Marxism and Culture: Georg Lukacs, Revolution, and Consciousness
178 Stanton Street
New York, NY 10002
“Materialist dialectic is a revolutionary dialectic.” So wrote the Hungarian philosopher Georg Lukács in March 1919 as a participant in the proletarian revolutions sweeping Europe in the wake of World War I. In a series of essays written in response to the Bolshevik Revolution, Lukács re-conceptualized orthodox Marxism in Hegelian terms, at once restoring dialectical materialism to the center of Marx’s thought and orienting modernist ideas of art and consciousness within revolutionary politics. These essays established Lukács as one of the founding figures of Western Marxism and critical theory. But unlike many Western Marxists, Lukács famously “went East,” remaining loyal to the principles of the Bolshevik Revolution even as he cautiously dissented from Stalinist bureaucracy and terror.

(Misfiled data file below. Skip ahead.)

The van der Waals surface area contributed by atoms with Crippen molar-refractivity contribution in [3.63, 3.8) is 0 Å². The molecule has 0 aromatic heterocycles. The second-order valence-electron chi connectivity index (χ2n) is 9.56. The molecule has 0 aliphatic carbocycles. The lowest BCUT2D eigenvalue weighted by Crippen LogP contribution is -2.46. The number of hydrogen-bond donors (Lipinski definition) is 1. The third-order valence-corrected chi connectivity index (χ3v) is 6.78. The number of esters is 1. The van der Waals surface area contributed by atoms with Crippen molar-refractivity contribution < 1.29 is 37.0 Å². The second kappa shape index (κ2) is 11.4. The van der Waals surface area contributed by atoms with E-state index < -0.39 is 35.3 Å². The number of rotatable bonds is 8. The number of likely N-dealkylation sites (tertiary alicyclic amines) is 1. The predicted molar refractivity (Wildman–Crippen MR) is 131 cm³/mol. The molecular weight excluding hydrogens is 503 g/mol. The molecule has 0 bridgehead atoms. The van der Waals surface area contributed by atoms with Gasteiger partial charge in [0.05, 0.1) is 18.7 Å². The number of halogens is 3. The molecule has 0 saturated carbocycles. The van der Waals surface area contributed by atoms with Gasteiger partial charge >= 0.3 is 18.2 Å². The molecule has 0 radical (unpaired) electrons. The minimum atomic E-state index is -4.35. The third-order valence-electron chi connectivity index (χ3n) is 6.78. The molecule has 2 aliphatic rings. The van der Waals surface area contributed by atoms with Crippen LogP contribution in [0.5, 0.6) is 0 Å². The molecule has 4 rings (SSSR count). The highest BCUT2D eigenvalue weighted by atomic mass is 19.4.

This course will closely examine the historical development of Lukács’ thought, specifically his adaptive mediations of the rapidly shifting terrain of European politics – the nationalist fervor of wartime Germany, the hopes and disillusionment of post-war revolutions, the rise of Stalinism, and the effort to articulate a radical democratic popular-front strategy to oppose fascism. Analyzing excerpts from Theory of the Novel, History and Class Consciousness, and his aesthetic debates with Ernst Bloch and Bertolt Brecht, as well as post-1989 readings of Lukács, we will consider the continuing relevance of his thought. As recent political events continue to expose the fissures within late capitalism as a global system, it is important to ask whether Lukács’ concepts of totality, reification, and dialectical method have something to offer in understanding and acting upon the politics of the present and future.
Course ScheduleTuesday, 6:30-9:30pm
February 23 — March 15, 2016